Skip to main Content

Ambitious Mat-Su timber deal gets go-ahead despite public protest

  • Author: Zaz Hollander
  • Updated: April 19, 2018
  • Published April 18, 2018

Dead spruce tress stand alongside W. Susitna Pkwy near Big Lake, AK on Friday April 6, 2018. (Bob Hallinen / ADN)

A fast-tracked Susitna Valley timber venture some call the salvation of the Mat-Su's foundering port won local government approval Tuesday amid concerns about public process and log truck traffic.

The Matanuska-Susitna Borough Assembly backed the complex proposal in a 5-2 vote near midnight.

The deal hinges on a 24,000-acre borough timber sale known as Chijuk Creek, off Oilwell Road in the Trapper Creek area about 22 miles southwest of Talkeetna and 30 miles northwest of Willow. Logs would be trucked to the government-owned port at Point MacKenzie and shipped to China.

The pace of the project and lack of competitive bids drew sharp criticism, as did a flurry of last-minute changes.

A transportation plan required before 20 to 30 trucks a day can start hauling logs was submitted just hours before Tuesday's meeting.

An amendment approved minutes before the final vote also exempts the sale from a section of borough code that calls for public input, fair-market valuation and competitive bidding.

"I have no confidence in the process that just took place," said Assembly member Jim Sykes, who cast one of two "no" votes and had called for open bids on the sale.

Others, however, cheered the prospect for new timber jobs, the removal of spruce bark beetle-killed forests and the potential for long-sought revenues for the cash-strapped, government-owned port.

Dead spruce tress stand alongside W. Susitna Pkwy near Big Lake, AK on Friday April 6, 2018. (Bob Hallinen / ADN)

"These guys are seriously committed and they're seriously going to dump a bunch of money into this community," said Randy Chivers, owner of Got Wood Alaska trucking company in Wasilla.

Spruce beetle damage along Willow-Fishhook Road, June 2017. (U. S. Forest Service)

The timber is owned by logger Charlie Nash, who sued the borough and won a state Supreme Court decision before settling in 2013. Nash's suit came after the borough terminated the sale for not cutting enough trees and leaving others behind.

Locals say timber is still rotting on the ground, though Nash said people forget he poured millions of dollars into road improvements.

A new company, Denali Timber Management, formed late last year by a third-generation Northwest timber manager, would be in charge of logging and getting the logs to the port. A New Zealand firm, TPT Forest Products Ltd., secured markets in China for logs.

All but one of 10 prior borough timber sales elicited no bids because of high transportation costs and no local markets, officials say.

They estimate the project could drum up nearly $900,000 a year for the port, which is losing $800,000 to $1.5 million each year.

The Assembly voted Tuesday to approve two separate contracts for the timber sale at $31.50 an acre — as established five years ago in the Nash settlement — and a lease at Port MacKenzie that gives Denali exclusive rights to export logs to Pacific Rim countries for three years.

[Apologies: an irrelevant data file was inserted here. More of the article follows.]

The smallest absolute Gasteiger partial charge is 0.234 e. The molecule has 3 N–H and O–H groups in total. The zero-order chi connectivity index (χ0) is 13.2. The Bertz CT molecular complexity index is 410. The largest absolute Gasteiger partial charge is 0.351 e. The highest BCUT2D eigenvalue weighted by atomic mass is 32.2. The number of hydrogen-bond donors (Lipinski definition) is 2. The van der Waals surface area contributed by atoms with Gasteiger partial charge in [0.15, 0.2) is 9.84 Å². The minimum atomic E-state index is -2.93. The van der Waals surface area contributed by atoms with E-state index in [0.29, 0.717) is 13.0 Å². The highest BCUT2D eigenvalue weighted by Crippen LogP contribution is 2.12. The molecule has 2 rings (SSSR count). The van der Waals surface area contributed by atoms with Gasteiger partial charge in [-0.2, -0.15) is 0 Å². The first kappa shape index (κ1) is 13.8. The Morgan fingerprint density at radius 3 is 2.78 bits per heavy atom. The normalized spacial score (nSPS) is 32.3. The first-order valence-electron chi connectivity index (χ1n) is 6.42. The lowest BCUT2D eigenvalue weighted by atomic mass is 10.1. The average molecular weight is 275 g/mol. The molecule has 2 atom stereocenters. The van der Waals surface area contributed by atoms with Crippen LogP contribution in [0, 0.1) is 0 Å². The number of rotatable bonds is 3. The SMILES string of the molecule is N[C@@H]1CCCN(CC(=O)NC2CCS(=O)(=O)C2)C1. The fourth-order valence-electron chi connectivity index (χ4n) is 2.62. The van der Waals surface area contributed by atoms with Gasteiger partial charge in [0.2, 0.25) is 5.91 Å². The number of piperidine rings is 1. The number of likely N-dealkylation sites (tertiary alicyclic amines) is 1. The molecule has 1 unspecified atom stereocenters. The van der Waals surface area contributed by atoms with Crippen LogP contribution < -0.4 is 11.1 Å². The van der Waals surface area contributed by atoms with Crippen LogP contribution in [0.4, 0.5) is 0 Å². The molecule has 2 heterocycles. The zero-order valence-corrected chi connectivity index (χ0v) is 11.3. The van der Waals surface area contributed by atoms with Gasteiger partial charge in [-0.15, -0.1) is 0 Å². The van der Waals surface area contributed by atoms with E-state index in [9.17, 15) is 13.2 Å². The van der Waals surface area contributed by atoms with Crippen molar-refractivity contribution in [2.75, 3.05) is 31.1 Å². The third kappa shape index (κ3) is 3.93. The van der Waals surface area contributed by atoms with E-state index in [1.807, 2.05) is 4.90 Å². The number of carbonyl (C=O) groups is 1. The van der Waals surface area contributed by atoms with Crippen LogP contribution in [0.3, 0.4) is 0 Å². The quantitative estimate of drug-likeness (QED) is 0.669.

Denali's transportation plan must still get planning department approval before the contracts become effective. A 30-day comment period just opened.

The borough is requiring a $150-per-acre reforestation bond and a $100,000 performance bond, according to a five-page fact sheet distributed Tuesday. The borough also added Denali to the timber sale contract with Nash.

The contractors must maintain Oilwell Road in at least the same condition so costs don't increase to the local taxing district, the fact sheet says.

Denali owner Eric Oien told the Assembly he expects to make various safety upgrades, including adding a large trailer parking lot at Amber Lake 12 miles up Oilwell Road.

The Alaska Division of Forestry still needs to approve the timber sale. The state has 30 days to respond to an operations plan submitted March 12.

Citizens packed Assembly chambers for the meeting, spilling into the hallway outside.

Numerous people testified before the vote about the lack of time for fully vetting the proposal and the public safety threat posed by heavy log truck traffic on narrow, rutted Oilwell Road.

Kathy Ernst, a 45-year Trapper Creek resident and EMT, accused the borough of "contracts changed secretly" and said exempting the sale from an entire section of code established to protect the public set a bad precedent.

"I do not want to respond to an accident between a logging truck and a bus," Ernst said. "I've been on those kinds of calls."

The Trapper Creek Community Council, the advisory body located closest to the sale, hasn't had time to take a position on the sale.

The Point MacKenzie Community Council has concerns about log trucks adding more wear to Point MacKenzie Road, council president Gary Foster told the Assembly.

The first seven miles of road haven't been resurfaced in a decade, Foster said. "You can't continue to put enterprise out there and not do something."

Several Assembly members put the credit or blame for the deal's fate on the borough's manager, John Moosey, who faces his next performance review in May.

Sykes chastised the manager for quietly adding a week to the Chijuk timber sale contract late last Friday while the Assembly sorted through documents thinking it expired April 15.

But Assembly member Matthew Beck said his support for the proposal reflected his faith in Moosey.

"We're putting a lot of trust in the manager if we pass this tonight to make sure the work he's given us, that he holds true to it," Beck said before the vote. "He's proven over the past five years that he can get some things done and be trustworthy."

Local news matters.

Support independent, local journalism in Alaska.